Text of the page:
Don’t go home to your home alone . . . why? You have no one to stand in the way of your impulse to use when it occurs. 85% of all relapse happens in first 90 days of sobriety as the “hardware piece of your brain” that is responsible for resisting impulses does not work so well. Living home alone in isolation makes it more likely for you to experience “loneliness” and “boredom” which triggers “euphoric recall” which reminds you that “using drugs/alcohol” is a “solution” to life problems versus being a “source of life problems”. And of course your mind and its “stinking thinking” will suggest to you the solution is NOT going to a meeting or calling your sponsor, but “smoking a joint” or “having just 1 beer”.
Don’t go to your family home after treatment . . . why? It creates a situation where your wife, husband, mother, father, brother, or sister becomes your “sober policeman” who then is the one who 1) gets to drug test you for accountability purposes; 2) gets to pull you out of bed to go to work when you don’t feel like it do to fatigue; 3) gets to confront you regularly as to how you are doing on your step work as well as how many times are you meeting with your sponsor and when was the last time you went to a meeting? When a family member does this, it creates resentment in you and them as you feel like you’re being treated like a child; family members become upset that you don’t appreciate “their efforts” to help you “get a life”.
Don’t fill in “all the time you recapture when you stop using” with excessive work and/or school to “catch up” . . . why? This just exacerbates and prolongs old patterns of “all or nothing” thinking as well as makes recovery a “secondary priority” versus first. As you achieve “some success” you will tend to become “complacent” about recovery and stop it all together as it becomes “inconvenient” for your work or your schooling. You will find yourself burned out after 6-9 months and most likely use or at least become miserable until you break down and use again. Additionally, there are basic life skills of taking care of self that need to be rebuilt in you which work &/or school can’t do alone.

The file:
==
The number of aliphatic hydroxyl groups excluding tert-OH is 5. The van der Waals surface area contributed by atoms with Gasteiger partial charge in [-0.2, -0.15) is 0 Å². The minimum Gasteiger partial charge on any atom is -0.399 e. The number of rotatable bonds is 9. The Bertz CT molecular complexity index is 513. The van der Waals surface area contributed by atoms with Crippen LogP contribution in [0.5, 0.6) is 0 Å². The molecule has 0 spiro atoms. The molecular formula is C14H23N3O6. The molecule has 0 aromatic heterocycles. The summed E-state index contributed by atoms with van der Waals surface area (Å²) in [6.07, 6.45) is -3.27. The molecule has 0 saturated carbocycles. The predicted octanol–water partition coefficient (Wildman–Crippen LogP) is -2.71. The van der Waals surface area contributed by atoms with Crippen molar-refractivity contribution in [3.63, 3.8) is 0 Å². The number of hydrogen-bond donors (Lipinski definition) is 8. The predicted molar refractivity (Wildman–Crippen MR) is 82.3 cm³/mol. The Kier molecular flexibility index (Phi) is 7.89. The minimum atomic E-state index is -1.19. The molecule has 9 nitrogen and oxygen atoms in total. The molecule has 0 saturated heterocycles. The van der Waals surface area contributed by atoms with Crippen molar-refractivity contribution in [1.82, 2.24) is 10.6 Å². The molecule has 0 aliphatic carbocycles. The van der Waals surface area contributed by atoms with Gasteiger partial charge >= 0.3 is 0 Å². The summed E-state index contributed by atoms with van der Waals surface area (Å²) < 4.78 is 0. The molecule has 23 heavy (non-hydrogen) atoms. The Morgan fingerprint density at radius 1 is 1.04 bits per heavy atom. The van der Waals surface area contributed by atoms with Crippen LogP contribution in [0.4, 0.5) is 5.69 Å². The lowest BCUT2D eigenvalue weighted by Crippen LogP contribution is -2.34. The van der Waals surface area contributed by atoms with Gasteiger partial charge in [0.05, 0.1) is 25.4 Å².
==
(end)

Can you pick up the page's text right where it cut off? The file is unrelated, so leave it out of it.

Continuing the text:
Don’t get back into a relationship with opposite sex/SO . . . why? He/she will become your new drug. Relationships take “time” and in any new relationship, you will be tempted to put lots of time into it as you have lots of time you have recaptured when you give up using. The relationship will become your new “solution” to manage thru different life situations such as “boredom”, “frustration”, “anger”, “loneliness”, “fatigue”, “having fun”. This relationship will take more and more of your time . . . time which you need to invest in recovery activities of – going to meetings, meeting with sponsor, doing step-work, meeting with your own sponsees and doing other service work. Also for most folks in recovery, your relationship skills “suck” – blurred boundaries, unrealistic expectations for the relationship, codependency issues, no understanding nor skills on how to take care of yourself. You become 2 leeches sucking the life out of each other.
SO WHAT SHOULD YOU DO after treatment? For starters, listen to what your case-manager suggests! More later on post treatment thoughts!
Good luck to you in recovery! Blessings to you!